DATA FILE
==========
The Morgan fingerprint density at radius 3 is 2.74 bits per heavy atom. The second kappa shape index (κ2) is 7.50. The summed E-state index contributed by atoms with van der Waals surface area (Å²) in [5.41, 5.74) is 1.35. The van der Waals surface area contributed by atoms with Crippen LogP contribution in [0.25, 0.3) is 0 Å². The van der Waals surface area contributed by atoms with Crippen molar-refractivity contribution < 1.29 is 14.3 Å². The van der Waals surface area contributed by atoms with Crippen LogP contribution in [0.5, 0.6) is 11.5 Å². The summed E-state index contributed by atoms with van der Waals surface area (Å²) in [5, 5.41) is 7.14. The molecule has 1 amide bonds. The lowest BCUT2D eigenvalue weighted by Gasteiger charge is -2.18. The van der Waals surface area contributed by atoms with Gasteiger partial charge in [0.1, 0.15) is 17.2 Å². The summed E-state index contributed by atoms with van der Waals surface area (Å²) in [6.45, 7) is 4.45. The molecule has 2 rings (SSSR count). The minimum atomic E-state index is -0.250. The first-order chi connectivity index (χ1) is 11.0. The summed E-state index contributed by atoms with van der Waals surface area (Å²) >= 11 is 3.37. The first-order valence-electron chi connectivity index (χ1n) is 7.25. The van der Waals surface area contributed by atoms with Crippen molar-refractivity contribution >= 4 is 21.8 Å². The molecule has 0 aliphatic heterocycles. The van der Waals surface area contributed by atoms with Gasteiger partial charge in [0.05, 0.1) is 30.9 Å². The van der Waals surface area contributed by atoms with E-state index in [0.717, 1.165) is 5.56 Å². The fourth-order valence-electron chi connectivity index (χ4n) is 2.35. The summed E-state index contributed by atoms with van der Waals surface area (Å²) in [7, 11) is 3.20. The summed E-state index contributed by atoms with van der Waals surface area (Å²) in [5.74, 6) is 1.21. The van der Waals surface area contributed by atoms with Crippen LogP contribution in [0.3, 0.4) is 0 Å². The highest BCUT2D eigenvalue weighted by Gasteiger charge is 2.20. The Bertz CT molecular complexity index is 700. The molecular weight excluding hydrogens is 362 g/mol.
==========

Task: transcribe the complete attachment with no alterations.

The Morgan fingerprint density at radius 3 is 2.74 bits per heavy atom. The second kappa shape index (κ2) is 7.50. The summed E-state index contributed by atoms with van der Waals surface area (Å²) in [5.41, 5.74) is 1.35. The van der Waals surface area contributed by atoms with Crippen LogP contribution in [0.25, 0.3) is 0 Å². The van der Waals surface area contributed by atoms with Crippen molar-refractivity contribution < 1.29 is 14.3 Å². The van der Waals surface area contributed by atoms with Crippen LogP contribution in [0.5, 0.6) is 11.5 Å². The summed E-state index contributed by atoms with van der Waals surface area (Å²) in [5, 5.41) is 7.14. The molecule has 1 amide bonds. The lowest BCUT2D eigenvalue weighted by Gasteiger charge is -2.18. The van der Waals surface area contributed by atoms with Gasteiger partial charge in [0.1, 0.15) is 17.2 Å². The summed E-state index contributed by atoms with van der Waals surface area (Å²) in [6.45, 7) is 4.45. The molecule has 2 rings (SSSR count). The minimum atomic E-state index is -0.250. The first-order chi connectivity index (χ1) is 11.0. The summed E-state index contributed by atoms with van der Waals surface area (Å²) >= 11 is 3.37. The first-order valence-electron chi connectivity index (χ1n) is 7.25. The van der Waals surface area contributed by atoms with Crippen molar-refractivity contribution >= 4 is 21.8 Å². The molecule has 0 aliphatic heterocycles. The van der Waals surface area contributed by atoms with Gasteiger partial charge in [0.05, 0.1) is 30.9 Å². The van der Waals surface area contributed by atoms with E-state index in [0.717, 1.165) is 5.56 Å². The fourth-order valence-electron chi connectivity index (χ4n) is 2.35. The summed E-state index contributed by atoms with van der Waals surface area (Å²) in [7, 11) is 3.20. The summed E-state index contributed by atoms with van der Waals surface area (Å²) in [5.74, 6) is 1.21. The van der Waals surface area contributed by atoms with Crippen LogP contribution in [0.3, 0.4) is 0 Å². The highest BCUT2D eigenvalue weighted by Gasteiger charge is 2.20. The Bertz CT molecular complexity index is 700. The molecular weight excluding hydrogens is 362 g/mol.